Tuesday, May 10, 2005
Anarchist David Graeber has apparently been fired from his position as associate professor at Yale University for his political beliefs (actually for some made-up, bullshit reasons but I think its pretty clear that the Yale power structure is uncomfortable with having a young, passionate anarchist in their anthro department).Assuming it is because of his "passionate activist" beliefs (and no counterpoint - the other side of the story is presented ) why might Yale be "uncomfortable"? A sample of his work:
In the corporate media, the word ‘violent’ is invoked as a kind of mantra—invariably, repeatedly—whenever a large action takes place: ‘violent protests’, ‘violent clashes’, ‘police raid headquarters of violent protesters’, even ‘violent riots’ (there are other kinds?). Such expressions are typically invoked when a simple, plain-English description of what took place (people throwing paint-bombs, breaking windows of empty storefronts, holding hands as they blockaded intersections, cops beating them with sticks) might give the impression that the only truly violent parties were the police. The US media is probably the biggest offender here—and this despite the fact that, after two years of increasingly militant direct action, it is still impossible to produce a single example of anyone to whom a US activist has caused physical injury.Does that include Police?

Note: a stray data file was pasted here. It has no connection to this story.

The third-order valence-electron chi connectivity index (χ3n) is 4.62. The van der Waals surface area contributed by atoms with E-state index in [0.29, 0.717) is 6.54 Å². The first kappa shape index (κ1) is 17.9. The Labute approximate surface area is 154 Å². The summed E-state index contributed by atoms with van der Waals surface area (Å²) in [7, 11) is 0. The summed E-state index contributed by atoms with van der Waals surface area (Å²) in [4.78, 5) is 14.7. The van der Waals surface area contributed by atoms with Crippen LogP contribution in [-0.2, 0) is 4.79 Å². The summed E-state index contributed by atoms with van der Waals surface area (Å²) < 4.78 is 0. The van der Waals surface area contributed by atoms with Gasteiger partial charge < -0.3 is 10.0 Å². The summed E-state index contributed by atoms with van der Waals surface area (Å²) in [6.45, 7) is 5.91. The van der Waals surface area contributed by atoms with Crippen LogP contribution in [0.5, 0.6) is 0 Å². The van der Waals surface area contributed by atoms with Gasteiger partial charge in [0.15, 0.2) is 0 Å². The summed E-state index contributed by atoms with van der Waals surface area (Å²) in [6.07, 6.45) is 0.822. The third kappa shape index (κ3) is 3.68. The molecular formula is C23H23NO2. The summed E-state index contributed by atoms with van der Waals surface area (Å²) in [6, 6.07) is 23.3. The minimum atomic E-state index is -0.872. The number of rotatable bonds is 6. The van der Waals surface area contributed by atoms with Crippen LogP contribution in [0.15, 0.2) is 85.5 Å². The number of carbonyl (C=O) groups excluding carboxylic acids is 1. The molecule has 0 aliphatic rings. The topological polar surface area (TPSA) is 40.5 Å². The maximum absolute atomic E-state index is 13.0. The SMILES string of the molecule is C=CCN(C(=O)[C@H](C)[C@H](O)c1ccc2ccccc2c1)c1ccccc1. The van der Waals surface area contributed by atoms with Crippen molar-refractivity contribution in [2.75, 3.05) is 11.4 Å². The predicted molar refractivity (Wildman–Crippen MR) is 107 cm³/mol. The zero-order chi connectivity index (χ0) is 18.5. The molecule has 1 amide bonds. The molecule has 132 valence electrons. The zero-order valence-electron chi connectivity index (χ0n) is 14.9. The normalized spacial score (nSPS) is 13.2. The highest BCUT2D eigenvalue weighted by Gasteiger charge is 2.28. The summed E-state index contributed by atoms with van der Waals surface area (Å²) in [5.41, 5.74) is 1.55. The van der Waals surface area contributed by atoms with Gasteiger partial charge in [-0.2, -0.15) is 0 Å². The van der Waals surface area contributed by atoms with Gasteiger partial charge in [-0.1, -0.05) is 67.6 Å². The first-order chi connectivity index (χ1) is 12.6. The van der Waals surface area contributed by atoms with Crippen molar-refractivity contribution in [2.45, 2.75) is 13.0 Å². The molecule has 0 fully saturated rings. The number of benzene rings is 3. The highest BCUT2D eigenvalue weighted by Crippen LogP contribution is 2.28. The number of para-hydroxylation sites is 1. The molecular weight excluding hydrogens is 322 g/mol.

Would a student paper be accepted if it made such a claim without evidence to back it up?
There might be other reasons Yale isn't impressed... I for one am concerned at the trend towards "increasingly militant direct action".
Moreover, in most of the Indymedia reports on bystanders being injured at protests, they were usually caught in the crossfire. This is held up as examples of police brutality, but begs the question at what point "activists" are responsible for obeying the law.
Innocents caught in the crossfire between Police and
Surely Yale knew they had a live one when they hired him? Either way, it sounds a good step towards improving academic standards. Remember those?